A solid foundation is essential for success in life. A building is only as durable as what it’s built upon. Adequate preparation is essential for accomplishment. Thus the emphasis by athletes on training. Benjamin Franklin wrote, “By failing to prepare, you are preparing to fail.” The Tower of Pisa began leaning shortly after construction because it’s foundation was inadequate and the ground too marshy. What’s true for athleticism and buildings is also true for life. We’ll become lopsided, unfit, and eventually fall if our life doesn’t have an adequate foundation.
What are you building your life on or rely on for security and direction in your life decisions? People build their life on all sorts of things - pleasure, popularity, money, power, etc. – hoping for satisfaction. But will those foundations withstand life’s upheavals? To build a solid foundation for living we need principles. Principles are truths about living that have withstood the test of time and benefit everyone. They give us an understanding of the world and how to live in it with others constructively. They give us an insight into how and why things happen and guide us in new situations. They free us from fear of what others might think of us. They give us a reason for being unselfish, especially when there’s no personal payoff for us. Principles build character.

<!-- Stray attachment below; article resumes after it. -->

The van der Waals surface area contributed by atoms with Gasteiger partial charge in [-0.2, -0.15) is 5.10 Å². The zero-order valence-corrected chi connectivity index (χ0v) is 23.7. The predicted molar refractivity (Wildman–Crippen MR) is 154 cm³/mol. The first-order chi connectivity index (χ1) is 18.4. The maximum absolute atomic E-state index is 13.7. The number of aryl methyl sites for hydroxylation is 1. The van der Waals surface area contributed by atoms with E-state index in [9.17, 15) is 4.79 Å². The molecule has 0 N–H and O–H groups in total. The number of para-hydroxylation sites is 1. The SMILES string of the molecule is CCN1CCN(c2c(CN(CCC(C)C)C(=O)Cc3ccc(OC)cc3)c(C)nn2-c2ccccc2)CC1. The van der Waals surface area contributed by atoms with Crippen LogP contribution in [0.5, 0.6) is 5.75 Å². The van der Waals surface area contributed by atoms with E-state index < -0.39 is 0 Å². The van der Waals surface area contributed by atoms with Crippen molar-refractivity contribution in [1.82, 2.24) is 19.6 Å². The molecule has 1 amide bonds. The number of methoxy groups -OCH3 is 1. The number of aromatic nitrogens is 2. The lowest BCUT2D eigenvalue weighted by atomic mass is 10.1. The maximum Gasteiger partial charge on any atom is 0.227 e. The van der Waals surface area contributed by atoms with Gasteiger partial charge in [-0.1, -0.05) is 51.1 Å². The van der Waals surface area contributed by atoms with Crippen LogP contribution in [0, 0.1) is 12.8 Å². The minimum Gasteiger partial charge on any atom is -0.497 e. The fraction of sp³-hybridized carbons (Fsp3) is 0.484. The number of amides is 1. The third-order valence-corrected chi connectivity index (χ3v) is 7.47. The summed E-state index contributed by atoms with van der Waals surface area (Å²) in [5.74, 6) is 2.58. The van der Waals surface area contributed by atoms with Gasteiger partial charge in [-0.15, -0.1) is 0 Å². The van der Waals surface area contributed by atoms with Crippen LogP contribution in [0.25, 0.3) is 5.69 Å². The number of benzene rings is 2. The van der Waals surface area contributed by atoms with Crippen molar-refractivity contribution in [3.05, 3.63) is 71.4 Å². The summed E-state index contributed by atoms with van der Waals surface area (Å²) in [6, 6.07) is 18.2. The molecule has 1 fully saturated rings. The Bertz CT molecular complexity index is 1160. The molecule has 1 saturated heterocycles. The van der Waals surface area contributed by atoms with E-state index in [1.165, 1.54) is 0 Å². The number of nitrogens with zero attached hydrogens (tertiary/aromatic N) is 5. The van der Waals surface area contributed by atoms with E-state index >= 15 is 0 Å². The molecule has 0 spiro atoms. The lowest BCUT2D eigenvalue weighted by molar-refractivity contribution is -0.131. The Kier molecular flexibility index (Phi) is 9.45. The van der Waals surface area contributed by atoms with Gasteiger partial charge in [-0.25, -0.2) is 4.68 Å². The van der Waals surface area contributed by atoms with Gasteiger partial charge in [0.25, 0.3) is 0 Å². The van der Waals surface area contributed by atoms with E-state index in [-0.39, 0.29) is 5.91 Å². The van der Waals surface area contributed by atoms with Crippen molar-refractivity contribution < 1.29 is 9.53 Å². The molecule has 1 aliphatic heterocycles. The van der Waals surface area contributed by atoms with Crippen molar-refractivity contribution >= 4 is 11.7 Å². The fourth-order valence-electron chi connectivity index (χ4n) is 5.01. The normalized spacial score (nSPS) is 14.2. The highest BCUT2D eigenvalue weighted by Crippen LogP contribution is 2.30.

Sadly, the modern western culture seems to ignore principles as the foundation for living happily. It puts little emphasis on the importance of building good character. Its focus is on personality as the key to successful living. Feelings replace truths. Attitudes are deemed more important that beliefs. Show gets you more recognition than substance. Opinion is perceived as fact and reality is manipulated. The mantra is “Fake it ‘til you make it!” Is it any wonder that superficiality reigns while substance is perceived as being old-fashioned or conservative? Without a solid foundation life becomes a burden as is evidenced in the growing rate of suicide, abortion, euthanasia, violence, and addictions of all kinds.